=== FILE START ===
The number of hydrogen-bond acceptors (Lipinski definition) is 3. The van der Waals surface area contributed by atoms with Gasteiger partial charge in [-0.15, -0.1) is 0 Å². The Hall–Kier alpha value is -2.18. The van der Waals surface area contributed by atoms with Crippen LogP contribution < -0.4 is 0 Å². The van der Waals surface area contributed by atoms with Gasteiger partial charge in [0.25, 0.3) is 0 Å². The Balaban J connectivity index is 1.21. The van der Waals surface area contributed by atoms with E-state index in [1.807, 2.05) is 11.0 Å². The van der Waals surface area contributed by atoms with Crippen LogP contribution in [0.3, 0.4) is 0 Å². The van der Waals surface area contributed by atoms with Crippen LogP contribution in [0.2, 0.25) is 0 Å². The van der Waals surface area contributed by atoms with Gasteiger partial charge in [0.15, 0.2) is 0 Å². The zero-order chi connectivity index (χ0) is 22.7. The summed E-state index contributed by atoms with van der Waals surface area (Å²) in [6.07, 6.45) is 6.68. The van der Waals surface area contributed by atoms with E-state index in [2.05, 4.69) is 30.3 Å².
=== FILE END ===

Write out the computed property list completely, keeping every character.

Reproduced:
The number of hydrogen-bond acceptors (Lipinski definition) is 3. The van der Waals surface area contributed by atoms with Gasteiger partial charge in [-0.15, -0.1) is 0 Å². The Hall–Kier alpha value is -2.18. The van der Waals surface area contributed by atoms with Crippen LogP contribution < -0.4 is 0 Å². The van der Waals surface area contributed by atoms with Gasteiger partial charge in [0.25, 0.3) is 0 Å². The Balaban J connectivity index is 1.21. The van der Waals surface area contributed by atoms with E-state index in [1.807, 2.05) is 11.0 Å². The van der Waals surface area contributed by atoms with Crippen LogP contribution in [0.3, 0.4) is 0 Å². The van der Waals surface area contributed by atoms with Crippen LogP contribution in [0.2, 0.25) is 0 Å². The van der Waals surface area contributed by atoms with Gasteiger partial charge in [0.15, 0.2) is 0 Å². The zero-order chi connectivity index (χ0) is 22.7. The summed E-state index contributed by atoms with van der Waals surface area (Å²) in [6.07, 6.45) is 6.68. The van der Waals surface area contributed by atoms with E-state index in [2.05, 4.69) is 30.3 Å².